To see what frequencies might be involved in timbre, we need to resort to another eponymous analysis, that of Fourier. Using this, we can decompose the complex waveform generated by a musical instrument into a frequency spectrum, showing the frequency content of the sound.
This sample contains a wide range of frequencies, which make up a complex series of different sounds.
Its frequency spectrum shows almost no power in frequencies above 16 kHz, and none at all above 22 kHz. Almost all the frequencies are in the audible range for humans, and according to the Nyquist-Shannon Theorem they could be faithfully represented by sampling at a frequency of at least 44 KHz. Using a higher sampling frequency of 48 kHz won’t preserve the original signal any better. Equally, humans are unable to distinguish between sound output from this at 44, 48 or 96 kHz.
In the early days of digital audio, sampled values obtained from continuous waveforms were stored as integers, and higher quality conversion used larger integer types. Single byte integers only have 256 different values, so the error in using them to represent continuous values is great. Early schemes simply used larger integer types to reduce the errors introduced by discretisation into integers.
More recently, with the advent of more capable processors, digital sound data has changed to using floating-point types, and the standard used internally in the Mac’s Core Audio currently employs 32-bit floating-point numbers for precise representation of digitised waveforms.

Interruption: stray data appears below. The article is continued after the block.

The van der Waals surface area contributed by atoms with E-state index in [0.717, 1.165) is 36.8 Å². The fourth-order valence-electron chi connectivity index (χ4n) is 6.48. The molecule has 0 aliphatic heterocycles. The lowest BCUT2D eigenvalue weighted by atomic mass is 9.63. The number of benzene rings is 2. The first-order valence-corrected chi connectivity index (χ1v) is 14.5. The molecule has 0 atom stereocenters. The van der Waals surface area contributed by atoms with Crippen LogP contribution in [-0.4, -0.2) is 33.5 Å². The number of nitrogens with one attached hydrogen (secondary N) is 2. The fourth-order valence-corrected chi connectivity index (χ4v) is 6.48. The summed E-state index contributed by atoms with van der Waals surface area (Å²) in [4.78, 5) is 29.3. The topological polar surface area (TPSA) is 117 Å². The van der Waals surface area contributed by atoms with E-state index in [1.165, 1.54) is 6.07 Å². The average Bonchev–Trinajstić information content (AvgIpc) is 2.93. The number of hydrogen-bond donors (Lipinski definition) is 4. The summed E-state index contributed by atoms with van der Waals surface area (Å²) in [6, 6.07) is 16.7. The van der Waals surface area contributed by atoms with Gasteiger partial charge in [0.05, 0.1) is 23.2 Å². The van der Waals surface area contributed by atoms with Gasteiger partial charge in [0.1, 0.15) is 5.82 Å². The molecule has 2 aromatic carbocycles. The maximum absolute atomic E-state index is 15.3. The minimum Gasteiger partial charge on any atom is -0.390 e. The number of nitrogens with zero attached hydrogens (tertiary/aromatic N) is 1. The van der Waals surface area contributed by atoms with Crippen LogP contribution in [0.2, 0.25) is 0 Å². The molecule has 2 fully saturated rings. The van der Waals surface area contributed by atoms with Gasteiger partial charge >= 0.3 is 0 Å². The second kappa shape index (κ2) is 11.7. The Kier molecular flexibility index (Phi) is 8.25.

The combination of a sampling frequency of 48 kHz and 32-bit floating-point values ensures high fidelity in audio input and output, ample for human hearing to be unable to detect any difference.
While 48 kHz sampling is more than adequate to preserve all audio frequencies which can be heard by humans, wouldn’t it be preferable to sample at 96 kHz or more, to get even better quality?
Returning to the Nyquist-Shannon Theorem, sampling at 96 kHz rather than 48 kHz would add audio frequencies of 24-48 kHz, which can be heard by domestic pets and many other animals. Unfortunately, unless you buy very special audio equipment, you’ll discover that microphones and sound input devices, as well as headphones and speakers, simply can’t handle frequencies above 20 kHz, and in many cases their performance is already dropping off above about 17 kHz.
The penalty of oversampling is that, whatever you do with your digital audio data, there’s twice as much of it at 96 kHz as there is at 48 kHz. That may not seem much, but many computer algorithms don’t run in direct proportion to the quantity of data. Among those are some of the most important in audio processing, such as Fourier transforms. While fast Fourier transforms (FFTs) do better than scaling in proportion to the square of the data size, doubling the quantity of data still imposes significantly greater demands on your Mac’s processor. There ain’t no such thing as a free lunch when it comes to digital audio processing.
Nevertheless, most sound and audio engineers still opt for higher sampling rates than are necessary to generate perfectly good sound output for human ears. That’s a pro choice; for the rest of us there’s nothing to gain for the additional cost.
Apple’s extensive documentation starts here.